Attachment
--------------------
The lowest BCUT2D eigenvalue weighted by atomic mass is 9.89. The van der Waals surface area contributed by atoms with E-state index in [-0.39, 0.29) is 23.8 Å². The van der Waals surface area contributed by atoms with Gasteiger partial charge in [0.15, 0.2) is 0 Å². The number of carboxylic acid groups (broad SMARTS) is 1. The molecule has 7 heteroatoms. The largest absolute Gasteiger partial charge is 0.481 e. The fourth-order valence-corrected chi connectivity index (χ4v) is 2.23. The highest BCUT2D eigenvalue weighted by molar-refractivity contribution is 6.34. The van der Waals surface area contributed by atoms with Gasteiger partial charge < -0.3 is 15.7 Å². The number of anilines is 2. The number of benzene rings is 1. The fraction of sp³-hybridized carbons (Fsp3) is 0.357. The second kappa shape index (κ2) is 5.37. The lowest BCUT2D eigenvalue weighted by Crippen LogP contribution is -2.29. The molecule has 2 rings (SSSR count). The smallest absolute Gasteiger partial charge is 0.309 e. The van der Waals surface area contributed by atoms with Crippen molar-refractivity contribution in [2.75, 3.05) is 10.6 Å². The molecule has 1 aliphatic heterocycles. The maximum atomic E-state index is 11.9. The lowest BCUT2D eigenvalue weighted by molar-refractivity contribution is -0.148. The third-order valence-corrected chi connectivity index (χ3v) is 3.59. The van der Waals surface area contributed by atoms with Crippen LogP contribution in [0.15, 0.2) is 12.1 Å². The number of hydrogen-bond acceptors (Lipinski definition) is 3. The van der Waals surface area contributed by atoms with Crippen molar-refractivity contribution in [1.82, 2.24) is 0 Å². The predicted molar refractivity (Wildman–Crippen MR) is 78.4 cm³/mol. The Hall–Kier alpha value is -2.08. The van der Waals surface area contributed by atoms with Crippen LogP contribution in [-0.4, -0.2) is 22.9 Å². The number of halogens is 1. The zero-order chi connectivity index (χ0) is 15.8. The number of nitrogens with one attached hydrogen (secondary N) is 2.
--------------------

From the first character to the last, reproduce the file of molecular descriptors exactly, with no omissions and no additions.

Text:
The lowest BCUT2D eigenvalue weighted by atomic mass is 9.89. The van der Waals surface area contributed by atoms with E-state index in [-0.39, 0.29) is 23.8 Å². The van der Waals surface area contributed by atoms with Gasteiger partial charge in [0.15, 0.2) is 0 Å². The number of carboxylic acid groups (broad SMARTS) is 1. The molecule has 7 heteroatoms. The largest absolute Gasteiger partial charge is 0.481 e. The fourth-order valence-corrected chi connectivity index (χ4v) is 2.23. The highest BCUT2D eigenvalue weighted by molar-refractivity contribution is 6.34. The van der Waals surface area contributed by atoms with Gasteiger partial charge < -0.3 is 15.7 Å². The number of anilines is 2. The number of benzene rings is 1. The fraction of sp³-hybridized carbons (Fsp3) is 0.357. The second kappa shape index (κ2) is 5.37. The lowest BCUT2D eigenvalue weighted by Crippen LogP contribution is -2.29. The molecule has 2 rings (SSSR count). The smallest absolute Gasteiger partial charge is 0.309 e. The van der Waals surface area contributed by atoms with Crippen molar-refractivity contribution in [2.75, 3.05) is 10.6 Å². The molecule has 1 aliphatic heterocycles. The maximum atomic E-state index is 11.9. The lowest BCUT2D eigenvalue weighted by molar-refractivity contribution is -0.148. The third-order valence-corrected chi connectivity index (χ3v) is 3.59. The van der Waals surface area contributed by atoms with Crippen LogP contribution in [0.15, 0.2) is 12.1 Å². The number of hydrogen-bond acceptors (Lipinski definition) is 3. The van der Waals surface area contributed by atoms with Crippen molar-refractivity contribution in [1.82, 2.24) is 0 Å². The predicted molar refractivity (Wildman–Crippen MR) is 78.4 cm³/mol. The Hall–Kier alpha value is -2.08. The van der Waals surface area contributed by atoms with Crippen LogP contribution in [-0.4, -0.2) is 22.9 Å². The number of halogens is 1. The zero-order chi connectivity index (χ0) is 15.8. The number of nitrogens with one attached hydrogen (secondary N) is 2.